Another possiblity might be using light, tape an LED throwie to the second hand; http://www.instructables.com/id/LED-Throwies/

  7. #7
    ic-racer's Avatar
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    Click image for larger version. 

Name:	unicolor_timer_10_benson_midtown_7817752.jpg 
Views:	12 
Size:	8.4 KB 
ID:	44701The simple "jingle bell" timer is kind of like that, but it won't keep running after the jingle, though. It looks like it could be easily modified to keep running.

  8. #8
    polyglot's Avatar
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    I like the bell idea for low-tech.

    If you wanted to get all fancy you could put a reed switch (they close when there's a magnet nearby, mouser at least sells them as small as 7mm) or three at critical places (with blutack!) on the face with a little speck of NdFeB magnet on the timer arm. Relay will be closed for a couple of seconds while the hand is adjacent, and that can be used to turn on a little 5V piezo beeper. And then of course you have a monstrosity of wiring.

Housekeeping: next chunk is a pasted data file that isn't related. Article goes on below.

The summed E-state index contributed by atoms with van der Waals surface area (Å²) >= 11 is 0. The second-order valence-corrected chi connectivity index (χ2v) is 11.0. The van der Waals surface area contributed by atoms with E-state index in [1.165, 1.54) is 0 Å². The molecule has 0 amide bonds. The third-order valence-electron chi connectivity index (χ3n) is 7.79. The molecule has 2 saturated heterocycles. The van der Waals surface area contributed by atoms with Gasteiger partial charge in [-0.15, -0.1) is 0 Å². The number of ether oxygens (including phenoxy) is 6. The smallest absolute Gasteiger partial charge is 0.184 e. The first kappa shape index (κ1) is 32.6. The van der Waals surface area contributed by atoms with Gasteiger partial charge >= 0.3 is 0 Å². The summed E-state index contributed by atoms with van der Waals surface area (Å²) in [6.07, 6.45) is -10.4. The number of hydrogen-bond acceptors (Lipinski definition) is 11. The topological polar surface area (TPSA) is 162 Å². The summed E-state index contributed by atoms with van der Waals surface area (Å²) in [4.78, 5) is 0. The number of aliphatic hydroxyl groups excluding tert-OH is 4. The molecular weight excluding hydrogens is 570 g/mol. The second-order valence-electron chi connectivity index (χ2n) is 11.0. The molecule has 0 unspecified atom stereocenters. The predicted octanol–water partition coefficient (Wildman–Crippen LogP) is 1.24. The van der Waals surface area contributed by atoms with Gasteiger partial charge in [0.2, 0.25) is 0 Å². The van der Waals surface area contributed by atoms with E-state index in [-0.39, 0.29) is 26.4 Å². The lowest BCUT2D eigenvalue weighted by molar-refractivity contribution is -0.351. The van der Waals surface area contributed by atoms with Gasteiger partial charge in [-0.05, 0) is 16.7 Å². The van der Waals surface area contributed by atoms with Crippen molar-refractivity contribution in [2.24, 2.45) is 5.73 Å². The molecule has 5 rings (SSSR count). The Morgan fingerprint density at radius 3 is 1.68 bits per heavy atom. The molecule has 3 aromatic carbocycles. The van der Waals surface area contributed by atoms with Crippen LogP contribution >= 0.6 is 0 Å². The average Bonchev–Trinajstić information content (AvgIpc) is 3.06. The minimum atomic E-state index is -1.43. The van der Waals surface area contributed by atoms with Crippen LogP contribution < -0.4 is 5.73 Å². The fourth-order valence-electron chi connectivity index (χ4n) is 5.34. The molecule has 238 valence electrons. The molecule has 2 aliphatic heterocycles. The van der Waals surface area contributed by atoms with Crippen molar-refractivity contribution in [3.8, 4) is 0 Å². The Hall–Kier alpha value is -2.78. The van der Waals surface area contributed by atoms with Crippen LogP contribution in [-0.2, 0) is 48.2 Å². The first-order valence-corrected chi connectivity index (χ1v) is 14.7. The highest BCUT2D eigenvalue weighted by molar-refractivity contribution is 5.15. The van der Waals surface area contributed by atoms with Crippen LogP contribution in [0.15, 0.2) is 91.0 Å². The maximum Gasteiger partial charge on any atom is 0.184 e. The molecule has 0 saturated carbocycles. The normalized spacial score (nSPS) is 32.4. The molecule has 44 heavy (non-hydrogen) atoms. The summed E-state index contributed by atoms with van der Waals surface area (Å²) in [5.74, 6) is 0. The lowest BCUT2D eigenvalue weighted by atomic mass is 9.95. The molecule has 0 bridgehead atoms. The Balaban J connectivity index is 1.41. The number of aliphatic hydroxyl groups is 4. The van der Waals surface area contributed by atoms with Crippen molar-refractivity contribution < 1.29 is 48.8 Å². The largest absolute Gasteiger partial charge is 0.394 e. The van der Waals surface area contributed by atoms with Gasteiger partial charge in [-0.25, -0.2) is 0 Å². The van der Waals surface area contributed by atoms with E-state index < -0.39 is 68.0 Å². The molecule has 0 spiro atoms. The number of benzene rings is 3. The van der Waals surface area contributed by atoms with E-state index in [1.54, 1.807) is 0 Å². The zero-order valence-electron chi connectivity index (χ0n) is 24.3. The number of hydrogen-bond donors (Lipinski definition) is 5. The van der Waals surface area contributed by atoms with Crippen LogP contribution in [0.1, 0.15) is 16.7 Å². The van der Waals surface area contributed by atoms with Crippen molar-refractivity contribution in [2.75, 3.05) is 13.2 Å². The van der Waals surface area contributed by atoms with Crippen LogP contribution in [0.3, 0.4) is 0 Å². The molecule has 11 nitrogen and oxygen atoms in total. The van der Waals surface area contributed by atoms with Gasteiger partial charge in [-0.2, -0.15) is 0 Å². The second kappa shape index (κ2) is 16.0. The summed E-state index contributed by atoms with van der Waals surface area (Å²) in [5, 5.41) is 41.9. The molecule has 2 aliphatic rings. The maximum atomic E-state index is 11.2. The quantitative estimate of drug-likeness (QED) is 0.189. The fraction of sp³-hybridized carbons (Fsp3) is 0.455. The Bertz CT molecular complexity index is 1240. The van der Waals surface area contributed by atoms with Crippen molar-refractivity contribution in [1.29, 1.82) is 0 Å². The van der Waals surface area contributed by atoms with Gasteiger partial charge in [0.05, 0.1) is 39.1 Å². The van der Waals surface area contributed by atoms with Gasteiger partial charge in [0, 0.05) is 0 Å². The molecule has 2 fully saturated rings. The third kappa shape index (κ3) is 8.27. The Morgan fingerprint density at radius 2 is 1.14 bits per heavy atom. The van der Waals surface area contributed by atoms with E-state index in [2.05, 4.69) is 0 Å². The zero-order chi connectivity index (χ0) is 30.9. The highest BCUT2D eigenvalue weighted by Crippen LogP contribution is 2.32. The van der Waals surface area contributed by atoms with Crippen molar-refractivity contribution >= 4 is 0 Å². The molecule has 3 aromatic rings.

9. #9
    Rick A's Avatar
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    That jingle bell timer reminded me of a similar one I had years ago. I forget who made it, but it had a way to set bump stops on the face to trip a bell at predetermined times in a sequence. You set the total time by turning the dial, and the trip fingers activated a dinger as they passed. It was explicitly made for film processing.
    Rick A
    Argentum aevum
    BTW: the big kid in my avatar is my hero, my son, who proudly serves us in the Navy. "SALUTE"

  10. #10

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    What about the RH Designs ProcessMaster II? It times down, compensates for temperature fluctuation, it's programable and beeps every 30 seconds.

    http://www.rhdesigns.co.uk/darkroom/...essmaster.html

    I use it for film processing in the daylight, but the display can be dimmed for use in the dark.

    Nick